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The University of Chicago’s William Eckhardt Research Center, designed by HOK, was formally dedicated on Oct. 29 on the university’s main campus south of downtown Chicago--a month after its opening.

The University of Chicago’s William Eckhardt Research Center, designed by HOK, was formally dedicated on Oct. 29 on the university’s main campus south of downtown Chicago–a month after its opening.

The center, named after alumnus William Eckhardt, combines the university’s first molecular engineering program and its Nobel Prize-winning physical sciences research groups. It includes state-of-the-art laboratories, offices, conference rooms, a 150-seat conference facility and a café.

Eckhardt graduated in the 70s and is recognized for his generous support of the Physical Sciences Division and the university.

“The Institute for Molecular Engineering has been successful in building a new model for molecular-level research with broad impact, and this facility will allow for even more ambitious work," University of Chicago Provost, Eric Isaacs, said. "Equally significant, this building befits the Department of Astronomy and Astrophysics’ long tradition of scientific eminence, and its continuing importance in that field of study.”

University of Chicago ERC 2_Corner_Hero_Credit Tom Rossiter Photography

The center is home to the university’s Department of Astronomy and Astrophysics, the Kavli Institute for Cosmological Physics, the Institute for Molecular Engineering and the Dean’s Office of Physical Sciences.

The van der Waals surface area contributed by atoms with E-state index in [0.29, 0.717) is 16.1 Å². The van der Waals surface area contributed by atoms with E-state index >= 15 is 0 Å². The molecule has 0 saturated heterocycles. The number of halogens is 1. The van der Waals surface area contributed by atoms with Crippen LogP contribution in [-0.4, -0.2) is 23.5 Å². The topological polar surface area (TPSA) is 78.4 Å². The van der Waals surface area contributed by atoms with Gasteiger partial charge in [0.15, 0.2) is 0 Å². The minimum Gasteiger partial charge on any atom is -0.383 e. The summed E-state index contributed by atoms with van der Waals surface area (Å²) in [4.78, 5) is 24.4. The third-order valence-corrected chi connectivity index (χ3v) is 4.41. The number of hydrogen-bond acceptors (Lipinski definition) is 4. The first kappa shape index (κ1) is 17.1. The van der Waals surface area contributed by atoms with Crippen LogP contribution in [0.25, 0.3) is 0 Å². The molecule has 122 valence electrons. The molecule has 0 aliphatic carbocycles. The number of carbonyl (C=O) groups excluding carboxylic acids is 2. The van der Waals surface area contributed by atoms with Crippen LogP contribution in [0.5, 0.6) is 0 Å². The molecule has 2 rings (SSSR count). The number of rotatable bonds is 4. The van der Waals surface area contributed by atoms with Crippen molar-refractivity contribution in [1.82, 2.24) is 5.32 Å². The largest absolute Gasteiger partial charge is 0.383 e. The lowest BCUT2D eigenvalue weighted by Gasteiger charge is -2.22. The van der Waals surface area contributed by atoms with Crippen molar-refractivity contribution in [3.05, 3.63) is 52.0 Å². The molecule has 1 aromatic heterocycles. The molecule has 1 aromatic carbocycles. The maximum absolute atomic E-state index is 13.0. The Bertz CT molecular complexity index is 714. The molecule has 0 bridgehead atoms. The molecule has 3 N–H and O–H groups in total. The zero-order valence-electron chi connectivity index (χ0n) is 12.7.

Conducting research in this building are world-leading research teams working across multiple disciplines in the fields of chemical, electrical, mechanical and biological engineering as well as the traditional materials and physical sciences.

Five floors above grade provide flexibility and infrastructure for a variety of different lab types ranging from optics to chemistry. To isolate highly specialized labs including the Pritzker Nanofabrication Facility cleanroom and a high bay assembly lab from vibration and electromagnetic interference, two of the center’s seven floors are below grade.

“The University of Chicago scientists and engineers who participated in the design process emphasized to us that, in addition to creating opportunities for formal collaboration, chance interactions and the ability for researchers, faculty and students to have conversations in informal settings are invaluable,” Mickey Collins, AIA, LEED AP, HOK’s project manager said. “Our team designed every aspect of the Eckhardt Research Center to foster the type of interdisciplinary collaboration required to generate scientific breakthroughs.”

Carefully planned interaction spaces include a large conference facility, pre- and post-event space, a café, light-filled hallways and highly coveted corner collaboration areas with open views. Each floor is considered a neighborhood, with a home base at the north end providing the largest gathering spaces. On the building’s top floor, an open balcony provides a view of the Chicago skyline to the north.

The design links people to nature and light. James Carpenter Design Associates (JCDA) collaborated as a design consultant to HOK in the creation of the dynamic building enclosure. JCDA’s design of the envelope is based on revealing light as a powerful and deep expression of nature. Each facade is uniquely responsive to the site and its public realm, harnessing light as an organizing principle for the building’s performance and human experience. The design integrates light within the building’s thresholds and public circulation spaces, where it resonates with and informs students’ and researchers’ creativity, discovery, collaboration and exchange of ideas.

To support the center’s mission to drive the research and development of renewable and environmental resources, sustainability is integrated into the building. The facility is expected to achieve LEED Silver certification.